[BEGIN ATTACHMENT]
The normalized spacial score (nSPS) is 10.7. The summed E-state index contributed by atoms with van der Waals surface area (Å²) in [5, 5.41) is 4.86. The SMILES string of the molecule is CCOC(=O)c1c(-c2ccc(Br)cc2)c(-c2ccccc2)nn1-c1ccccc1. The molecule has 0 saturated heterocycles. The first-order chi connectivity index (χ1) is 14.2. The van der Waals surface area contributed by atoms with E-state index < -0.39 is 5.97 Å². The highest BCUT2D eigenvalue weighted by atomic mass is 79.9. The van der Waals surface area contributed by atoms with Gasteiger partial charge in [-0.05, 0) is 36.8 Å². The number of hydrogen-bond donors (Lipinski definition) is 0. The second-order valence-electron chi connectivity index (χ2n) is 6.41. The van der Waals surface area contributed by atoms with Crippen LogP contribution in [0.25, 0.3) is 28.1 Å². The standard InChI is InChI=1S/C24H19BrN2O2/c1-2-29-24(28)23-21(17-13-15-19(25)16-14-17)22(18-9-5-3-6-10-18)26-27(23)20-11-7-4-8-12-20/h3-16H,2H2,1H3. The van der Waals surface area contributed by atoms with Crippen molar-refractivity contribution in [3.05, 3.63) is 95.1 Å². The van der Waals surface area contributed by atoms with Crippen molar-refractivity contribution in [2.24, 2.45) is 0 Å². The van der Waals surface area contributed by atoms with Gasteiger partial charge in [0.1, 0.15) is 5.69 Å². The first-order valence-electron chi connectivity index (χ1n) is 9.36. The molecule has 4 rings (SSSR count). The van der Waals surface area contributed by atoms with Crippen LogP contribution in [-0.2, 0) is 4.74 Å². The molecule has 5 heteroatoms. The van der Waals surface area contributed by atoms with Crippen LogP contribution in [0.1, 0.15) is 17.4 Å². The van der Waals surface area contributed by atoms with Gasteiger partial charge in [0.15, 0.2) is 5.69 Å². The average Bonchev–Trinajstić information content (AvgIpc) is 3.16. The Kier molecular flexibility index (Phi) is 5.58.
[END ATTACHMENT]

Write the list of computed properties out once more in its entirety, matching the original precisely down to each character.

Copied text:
The normalized spacial score (nSPS) is 10.7. The summed E-state index contributed by atoms with van der Waals surface area (Å²) in [5, 5.41) is 4.86. The SMILES string of the molecule is CCOC(=O)c1c(-c2ccc(Br)cc2)c(-c2ccccc2)nn1-c1ccccc1. The molecule has 0 saturated heterocycles. The first-order chi connectivity index (χ1) is 14.2. The van der Waals surface area contributed by atoms with E-state index < -0.39 is 5.97 Å². The highest BCUT2D eigenvalue weighted by atomic mass is 79.9. The van der Waals surface area contributed by atoms with Gasteiger partial charge in [-0.05, 0) is 36.8 Å². The number of hydrogen-bond donors (Lipinski definition) is 0. The second-order valence-electron chi connectivity index (χ2n) is 6.41. The van der Waals surface area contributed by atoms with Crippen LogP contribution in [0.25, 0.3) is 28.1 Å². The standard InChI is InChI=1S/C24H19BrN2O2/c1-2-29-24(28)23-21(17-13-15-19(25)16-14-17)22(18-9-5-3-6-10-18)26-27(23)20-11-7-4-8-12-20/h3-16H,2H2,1H3. The van der Waals surface area contributed by atoms with Crippen molar-refractivity contribution in [3.05, 3.63) is 95.1 Å². The van der Waals surface area contributed by atoms with Crippen molar-refractivity contribution in [2.24, 2.45) is 0 Å². The van der Waals surface area contributed by atoms with Gasteiger partial charge in [0.1, 0.15) is 5.69 Å². The first-order valence-electron chi connectivity index (χ1n) is 9.36. The molecule has 4 rings (SSSR count). The van der Waals surface area contributed by atoms with Crippen LogP contribution in [-0.2, 0) is 4.74 Å². The molecule has 5 heteroatoms. The van der Waals surface area contributed by atoms with Crippen LogP contribution in [0.1, 0.15) is 17.4 Å². The van der Waals surface area contributed by atoms with Gasteiger partial charge in [0.15, 0.2) is 5.69 Å². The average Bonchev–Trinajstić information content (AvgIpc) is 3.16. The Kier molecular flexibility index (Phi) is 5.58.